Rheumatologist visits within 6 weeks of symptom onset was associated with greater likelihood of sustained disease-modifying antirheumatic drug (DMARD)-free remission in patients with early rheumatoid arthritis (RA), according to study results published in Lancet Rheumatology.

This observational study enrolled patients with RA from 2 existing cohort studies, including the Leiden Early Arthritis Clinic (EAC) and the French Etude et Suivi des Polyarthrites Indifferenciées Recentes (ESPOIR). Patients with available symptom onset and remission data were eligible for inclusion in the study. In the present analysis, patients were categorized into 3 groups based on time between symptom onset and first encounter with a rheumatologist: within 6 weeks; within 7 to 12 weeks; and after 12 weeks. The primary outcome was sustained DMARD-free remission, identified from EAC and ESPOIR records. Radiographic progression was also assessed. Multivariable Cox regression was used to assess the relationship between time-to-referral and DMARD-free remission. Models were adjusted for relevant demographic and clinical characteristics, including age, sex, erythrocyte sedimentation rate, swollen joint count, and anti-citrullinated protein antibodies.

The present analysis included 1025 patients from the EAC and 514 patients from the ESPOIR. Mean follow-up time was 7.1 years (interquartile range [IQR], 3.9-12.2 years) and 10.0 years (IQR, 9.0-10.0 years) in the EAC and ESPOIR, respectively. After 7 years of follow-up in the EAC, DMARD-free remission was achieved by 30 (24%) of 127 patients with a time to encounter of ≤6 weeks, 45 (20%) of 223 patients with a time of 7 to 12 weeks, and 100 (15%) of 675 patients with a time of >12 weeks. After 10 years of follow-up in the ESPOIR, sustained DMARD-free remission was achieved by 3 (27%) of 11 patients with a time to encounter of ≤6 weeks, 11 (11%) of 100 patients with a time of 7 to 12 weeks, and 41 (10%) of 403 patients with a time of >12 weeks.


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According to Cox regression models for the EAC cohort, patients who encountered a rheumatologist within 6 weeks of symptom onset were significantly more likely to achieve sustained DMARD-free remission than patients with a time of 7 to 12 weeks (hazard ratio [HR], 1.59; 95% CI, 1.02-2.49; P =.042) and >12 weeks (HR, 1.54; 95% CI, 1.04-2.29; P =.032). Similar trends were observed in the ESPOIR cohort, though results were not statistically significant. Results from pooled analyses showed that , there was a greater likelihood of achieving DMARD-free sustained remission with a time to encounter of ≤6 weeks than a time of 7 to 12 weeks (HR, 1.69; 95% CI, 1.10-2.57; P =.016) and >12 weeks (HR, 1.67; 95% CI, 1.08-2.58; P =.020). In both the EAC and ESPOIR cohorts, patients who visited a rheumatologist within 6 weeks had similar radiographic progression compared with patients in the other time-to-encounter strata.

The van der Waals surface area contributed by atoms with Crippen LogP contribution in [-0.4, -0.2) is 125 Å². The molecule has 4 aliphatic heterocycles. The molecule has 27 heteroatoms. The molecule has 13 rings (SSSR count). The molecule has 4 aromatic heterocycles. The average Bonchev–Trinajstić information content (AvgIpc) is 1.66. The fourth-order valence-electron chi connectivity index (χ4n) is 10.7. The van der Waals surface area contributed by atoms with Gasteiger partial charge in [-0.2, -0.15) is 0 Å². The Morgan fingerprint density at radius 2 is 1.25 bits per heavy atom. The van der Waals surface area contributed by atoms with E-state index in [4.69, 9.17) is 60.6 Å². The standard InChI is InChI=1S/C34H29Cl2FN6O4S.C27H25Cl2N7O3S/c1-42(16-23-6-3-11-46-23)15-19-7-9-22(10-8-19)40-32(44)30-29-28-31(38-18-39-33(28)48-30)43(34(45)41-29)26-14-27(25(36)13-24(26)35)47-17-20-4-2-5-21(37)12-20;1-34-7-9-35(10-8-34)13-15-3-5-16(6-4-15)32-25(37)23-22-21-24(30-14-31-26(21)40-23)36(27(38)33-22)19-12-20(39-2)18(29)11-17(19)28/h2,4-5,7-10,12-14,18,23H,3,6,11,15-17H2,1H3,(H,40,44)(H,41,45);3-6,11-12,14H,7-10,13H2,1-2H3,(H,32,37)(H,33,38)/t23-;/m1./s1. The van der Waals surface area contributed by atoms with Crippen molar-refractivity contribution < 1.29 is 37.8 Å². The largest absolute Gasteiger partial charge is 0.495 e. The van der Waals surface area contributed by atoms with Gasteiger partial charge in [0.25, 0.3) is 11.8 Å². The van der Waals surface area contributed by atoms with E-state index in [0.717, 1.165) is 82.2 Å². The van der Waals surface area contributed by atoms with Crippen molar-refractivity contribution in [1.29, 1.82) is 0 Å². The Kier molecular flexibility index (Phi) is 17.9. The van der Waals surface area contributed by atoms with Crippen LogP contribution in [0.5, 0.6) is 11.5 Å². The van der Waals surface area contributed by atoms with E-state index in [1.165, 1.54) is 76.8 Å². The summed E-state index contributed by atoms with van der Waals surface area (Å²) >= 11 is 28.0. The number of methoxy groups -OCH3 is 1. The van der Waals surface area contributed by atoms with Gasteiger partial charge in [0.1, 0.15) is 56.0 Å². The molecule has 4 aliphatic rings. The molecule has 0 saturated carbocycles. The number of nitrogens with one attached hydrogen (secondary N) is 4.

These data suggest that early referral to a rheumatologist was associated with achieving sustained DMARD-free remission; however, early referral did not significantly affect radiographic progression.

As study limitations, investigators noted that symptom onset was patient-reported rather than defined by a validated symptom scale. As such, significant heterogeneity may likely exist in the definition of “symptom onset.”

“[A]chieving a time to encounter within 6 weeks, although challenging, might become of increasing importance,” the investigators wrote.

Reference

Niemantsverdriet E, Dougados M, Combe B, van der Helm-van Mil AHM. Referring early arthritis patients within 6 weeks versus 12 weeks after symptom onset: an observational cohort study [published online April 28, 2020]. Lancet Rheumatol. doi:10.1016/S2665-9913(20)30061-8